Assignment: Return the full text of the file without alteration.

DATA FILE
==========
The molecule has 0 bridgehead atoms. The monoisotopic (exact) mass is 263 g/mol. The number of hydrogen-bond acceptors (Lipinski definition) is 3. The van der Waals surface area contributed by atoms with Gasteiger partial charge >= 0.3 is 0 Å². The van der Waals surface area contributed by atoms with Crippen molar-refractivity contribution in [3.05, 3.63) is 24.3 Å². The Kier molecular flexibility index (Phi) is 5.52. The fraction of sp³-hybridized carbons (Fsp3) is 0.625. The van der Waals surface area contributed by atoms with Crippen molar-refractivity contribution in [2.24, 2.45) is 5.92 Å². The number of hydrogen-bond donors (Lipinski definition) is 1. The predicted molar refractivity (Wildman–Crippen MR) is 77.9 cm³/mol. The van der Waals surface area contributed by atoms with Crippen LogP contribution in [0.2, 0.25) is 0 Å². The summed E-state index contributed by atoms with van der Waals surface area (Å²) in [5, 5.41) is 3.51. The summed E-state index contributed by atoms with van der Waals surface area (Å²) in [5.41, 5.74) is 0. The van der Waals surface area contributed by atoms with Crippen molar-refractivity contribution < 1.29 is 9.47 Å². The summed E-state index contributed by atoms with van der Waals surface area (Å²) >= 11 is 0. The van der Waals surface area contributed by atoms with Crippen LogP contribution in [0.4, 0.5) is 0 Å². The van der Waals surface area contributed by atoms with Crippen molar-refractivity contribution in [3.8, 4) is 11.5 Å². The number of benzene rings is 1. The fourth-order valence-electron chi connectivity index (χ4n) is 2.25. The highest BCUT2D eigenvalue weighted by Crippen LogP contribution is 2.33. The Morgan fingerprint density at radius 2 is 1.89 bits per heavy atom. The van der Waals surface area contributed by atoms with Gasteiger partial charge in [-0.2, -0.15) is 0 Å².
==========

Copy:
The molecule has 0 bridgehead atoms. The monoisotopic (exact) mass is 263 g/mol. The number of hydrogen-bond acceptors (Lipinski definition) is 3. The van der Waals surface area contributed by atoms with Gasteiger partial charge >= 0.3 is 0 Å². The van der Waals surface area contributed by atoms with Crippen molar-refractivity contribution in [3.05, 3.63) is 24.3 Å². The Kier molecular flexibility index (Phi) is 5.52. The fraction of sp³-hybridized carbons (Fsp3) is 0.625. The van der Waals surface area contributed by atoms with Crippen molar-refractivity contribution in [2.24, 2.45) is 5.92 Å². The number of hydrogen-bond donors (Lipinski definition) is 1. The predicted molar refractivity (Wildman–Crippen MR) is 77.9 cm³/mol. The van der Waals surface area contributed by atoms with Crippen LogP contribution in [0.2, 0.25) is 0 Å². The summed E-state index contributed by atoms with van der Waals surface area (Å²) in [5, 5.41) is 3.51. The summed E-state index contributed by atoms with van der Waals surface area (Å²) in [5.41, 5.74) is 0. The van der Waals surface area contributed by atoms with Crippen molar-refractivity contribution < 1.29 is 9.47 Å². The summed E-state index contributed by atoms with van der Waals surface area (Å²) >= 11 is 0. The van der Waals surface area contributed by atoms with Crippen LogP contribution in [0.4, 0.5) is 0 Å². The van der Waals surface area contributed by atoms with Crippen molar-refractivity contribution in [3.8, 4) is 11.5 Å². The number of benzene rings is 1. The fourth-order valence-electron chi connectivity index (χ4n) is 2.25. The highest BCUT2D eigenvalue weighted by Crippen LogP contribution is 2.33. The Morgan fingerprint density at radius 2 is 1.89 bits per heavy atom. The van der Waals surface area contributed by atoms with Gasteiger partial charge in [-0.2, -0.15) is 0 Å².